New Delhi, July 15: The VHP-BJP spat on Ayodhya has cast its shadow on the party’s national executive which will be held in Raipur on July 19 and 20.
For the first time since the Vajpayee government came to power, the 150-odd BJP national executive members will discuss the Ram temple issue even as the official stand remains that the government is committed to the national agenda of governance of the coalition.
Sources said the party may not go in for a separate manifesto for the next Lok Sabha polls which essentially means that to keep the coalition intact, Ayodhya may be put on the backburner.
Speaking about the national executive, BJP spokesperson Mukhtar Abbas Naqvi said: “All aspects of Ayodhya will be discussed, all issues are open and what comes out of these discussions will be placed before you.”
However, after the divergent statements emanating from the RSS and the government — Sangh joint general secretary Madan Das Devi had said on Saturday that the BJP had agreed to “sympathetically” consider the VHP’s demand for a central law on Ayodhya and deputy Prime Minister L.K. Advani ruled it out the next day — Naqvi seemed unwilling to respond.
Asked specifically if the executive would discuss the Ayodhya legislation, the spokesperson said: “When I said all aspects, I presume you understand that this one, too, will figure in the discussions.”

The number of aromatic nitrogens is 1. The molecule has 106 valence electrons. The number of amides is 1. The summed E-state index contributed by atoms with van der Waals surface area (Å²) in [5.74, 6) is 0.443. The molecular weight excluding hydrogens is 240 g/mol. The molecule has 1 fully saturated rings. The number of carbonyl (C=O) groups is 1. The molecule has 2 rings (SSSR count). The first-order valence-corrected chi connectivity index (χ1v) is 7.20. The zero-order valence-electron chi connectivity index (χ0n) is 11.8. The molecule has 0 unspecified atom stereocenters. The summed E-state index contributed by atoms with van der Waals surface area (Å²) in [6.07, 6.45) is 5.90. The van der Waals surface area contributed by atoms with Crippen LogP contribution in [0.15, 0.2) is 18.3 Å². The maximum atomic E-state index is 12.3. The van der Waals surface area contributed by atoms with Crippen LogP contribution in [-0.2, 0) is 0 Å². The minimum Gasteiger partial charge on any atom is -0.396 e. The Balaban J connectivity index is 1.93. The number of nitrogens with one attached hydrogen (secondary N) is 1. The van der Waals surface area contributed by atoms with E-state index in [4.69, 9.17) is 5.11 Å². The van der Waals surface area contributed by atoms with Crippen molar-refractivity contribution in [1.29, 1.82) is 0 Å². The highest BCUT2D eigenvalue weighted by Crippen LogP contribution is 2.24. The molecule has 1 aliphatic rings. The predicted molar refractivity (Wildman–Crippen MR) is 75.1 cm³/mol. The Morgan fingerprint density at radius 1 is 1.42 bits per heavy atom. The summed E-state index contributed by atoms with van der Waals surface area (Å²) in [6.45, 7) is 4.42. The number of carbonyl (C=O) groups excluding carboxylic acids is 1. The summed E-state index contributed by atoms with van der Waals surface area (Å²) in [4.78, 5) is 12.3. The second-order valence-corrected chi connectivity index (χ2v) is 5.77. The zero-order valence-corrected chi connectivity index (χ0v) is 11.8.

Will the executive pass a separate resolution on Ayodhya' Naqvi replied: “We will decide what to do after the discussions.” The spokesperson was as ambivalent when he was quizzed on whether the Palampur resolution of 1989 would form the basis of the discussion on Ayodhya.
The historic resolution ruled out a judicial verdict on Ayodhya and stated the dispute could be resolved through negotiations or a central legislation. With Advani coming out against a law, party sources said the “closest” the BJP could come to retaining the spirit of Palampur was an assurance that if voted in only with a majority, it could bring one to facilitate temple construction.
RSS sources said all that they sought from the BJP was an acknowledgement that legislation was still an option. Sources said they disagreed with the VHP’s demand for the government’s resignation for “failing” to bring a legislation. They added that the government must continue.
They admitted that senior party functionaries — notably general secretary Pramod Mahajan — had expressed such a “sentiment” (for a law) at a BJP-Shiv Sena event on the same day on which Advani ruled out the possibility. But the sources insisted that even a token statement on a possible legislation could be made only after “weighing the pros and cons”. They said, given the reality that the BJP would have to go with its allies in the next elections, it would be “pragmatic” not to mention the Ayodhya legislation anywhere.
In the absence of a clear view on the subject, sources indicate that Ayodhya would take up a major portion of the discussion even if the resolution did not reflect this because “we have to give a firm line to the cadre and not confuse them more”.